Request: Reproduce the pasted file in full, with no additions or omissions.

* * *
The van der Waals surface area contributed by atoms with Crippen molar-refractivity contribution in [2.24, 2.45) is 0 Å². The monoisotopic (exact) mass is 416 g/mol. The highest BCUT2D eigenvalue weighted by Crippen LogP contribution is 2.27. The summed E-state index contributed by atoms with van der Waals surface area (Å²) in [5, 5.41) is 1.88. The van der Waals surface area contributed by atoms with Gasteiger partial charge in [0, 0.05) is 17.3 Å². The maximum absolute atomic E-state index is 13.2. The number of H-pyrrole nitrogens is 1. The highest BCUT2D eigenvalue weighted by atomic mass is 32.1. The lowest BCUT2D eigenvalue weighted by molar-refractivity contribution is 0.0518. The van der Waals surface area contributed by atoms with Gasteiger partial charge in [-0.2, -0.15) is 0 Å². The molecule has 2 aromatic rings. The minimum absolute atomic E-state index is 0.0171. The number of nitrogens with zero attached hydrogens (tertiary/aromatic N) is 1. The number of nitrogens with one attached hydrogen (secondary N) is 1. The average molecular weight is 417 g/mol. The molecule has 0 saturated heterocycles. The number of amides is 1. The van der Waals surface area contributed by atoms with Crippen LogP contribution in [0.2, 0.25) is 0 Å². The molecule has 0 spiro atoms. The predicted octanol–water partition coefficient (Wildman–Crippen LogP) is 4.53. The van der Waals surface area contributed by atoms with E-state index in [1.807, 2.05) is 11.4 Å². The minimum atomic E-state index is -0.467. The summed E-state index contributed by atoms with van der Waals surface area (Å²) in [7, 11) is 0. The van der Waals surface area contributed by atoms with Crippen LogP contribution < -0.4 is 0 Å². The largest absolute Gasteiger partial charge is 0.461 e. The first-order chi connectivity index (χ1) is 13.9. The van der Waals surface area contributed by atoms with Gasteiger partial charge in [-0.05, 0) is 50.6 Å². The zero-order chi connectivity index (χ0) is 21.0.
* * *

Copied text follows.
The van der Waals surface area contributed by atoms with Crippen molar-refractivity contribution in [2.24, 2.45) is 0 Å². The monoisotopic (exact) mass is 416 g/mol. The highest BCUT2D eigenvalue weighted by Crippen LogP contribution is 2.27. The summed E-state index contributed by atoms with van der Waals surface area (Å²) in [5, 5.41) is 1.88. The van der Waals surface area contributed by atoms with Gasteiger partial charge in [0, 0.05) is 17.3 Å². The maximum absolute atomic E-state index is 13.2. The number of H-pyrrole nitrogens is 1. The highest BCUT2D eigenvalue weighted by atomic mass is 32.1. The lowest BCUT2D eigenvalue weighted by molar-refractivity contribution is 0.0518. The van der Waals surface area contributed by atoms with Gasteiger partial charge in [-0.2, -0.15) is 0 Å². The molecule has 2 aromatic rings. The minimum absolute atomic E-state index is 0.0171. The number of nitrogens with zero attached hydrogens (tertiary/aromatic N) is 1. The number of nitrogens with one attached hydrogen (secondary N) is 1. The average molecular weight is 417 g/mol. The molecule has 0 saturated heterocycles. The number of amides is 1. The van der Waals surface area contributed by atoms with Crippen LogP contribution in [0.2, 0.25) is 0 Å². The molecule has 0 spiro atoms. The predicted octanol–water partition coefficient (Wildman–Crippen LogP) is 4.53. The van der Waals surface area contributed by atoms with E-state index in [1.807, 2.05) is 11.4 Å². The minimum atomic E-state index is -0.467. The summed E-state index contributed by atoms with van der Waals surface area (Å²) in [7, 11) is 0. The van der Waals surface area contributed by atoms with Crippen LogP contribution < -0.4 is 0 Å². The largest absolute Gasteiger partial charge is 0.461 e. The first-order chi connectivity index (χ1) is 13.9. The van der Waals surface area contributed by atoms with Gasteiger partial charge in [-0.05, 0) is 50.6 Å². The zero-order chi connectivity index (χ0) is 21.0.